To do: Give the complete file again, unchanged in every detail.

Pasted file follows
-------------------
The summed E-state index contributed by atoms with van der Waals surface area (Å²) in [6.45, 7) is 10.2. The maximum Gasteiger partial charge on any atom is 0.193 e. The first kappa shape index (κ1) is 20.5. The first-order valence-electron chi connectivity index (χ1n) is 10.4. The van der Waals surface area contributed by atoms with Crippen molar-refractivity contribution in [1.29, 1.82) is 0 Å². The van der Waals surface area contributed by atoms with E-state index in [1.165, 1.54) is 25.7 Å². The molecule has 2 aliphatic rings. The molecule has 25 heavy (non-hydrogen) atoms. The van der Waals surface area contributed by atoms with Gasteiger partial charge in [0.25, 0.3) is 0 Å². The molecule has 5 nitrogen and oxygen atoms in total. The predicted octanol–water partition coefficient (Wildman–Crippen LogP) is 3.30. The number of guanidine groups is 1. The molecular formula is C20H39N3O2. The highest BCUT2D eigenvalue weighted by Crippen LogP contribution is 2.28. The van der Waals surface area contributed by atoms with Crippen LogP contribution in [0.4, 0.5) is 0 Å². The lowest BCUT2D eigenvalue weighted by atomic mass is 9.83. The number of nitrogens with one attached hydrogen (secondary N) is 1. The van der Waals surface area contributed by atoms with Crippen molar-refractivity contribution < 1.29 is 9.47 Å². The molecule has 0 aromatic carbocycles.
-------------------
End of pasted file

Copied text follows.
The summed E-state index contributed by atoms with van der Waals surface area (Å²) in [6.45, 7) is 10.2. The maximum Gasteiger partial charge on any atom is 0.193 e. The first kappa shape index (κ1) is 20.5. The first-order valence-electron chi connectivity index (χ1n) is 10.4. The van der Waals surface area contributed by atoms with Crippen molar-refractivity contribution in [1.29, 1.82) is 0 Å². The van der Waals surface area contributed by atoms with E-state index in [1.165, 1.54) is 25.7 Å². The molecule has 2 aliphatic rings. The molecule has 25 heavy (non-hydrogen) atoms. The van der Waals surface area contributed by atoms with Gasteiger partial charge in [0.25, 0.3) is 0 Å². The molecule has 5 nitrogen and oxygen atoms in total. The predicted octanol–water partition coefficient (Wildman–Crippen LogP) is 3.30. The number of guanidine groups is 1. The molecular formula is C20H39N3O2. The highest BCUT2D eigenvalue weighted by Crippen LogP contribution is 2.28. The van der Waals surface area contributed by atoms with Crippen LogP contribution in [0.4, 0.5) is 0 Å². The lowest BCUT2D eigenvalue weighted by atomic mass is 9.83. The number of nitrogens with one attached hydrogen (secondary N) is 1. The van der Waals surface area contributed by atoms with Crippen molar-refractivity contribution < 1.29 is 9.47 Å². The molecule has 0 aromatic carbocycles.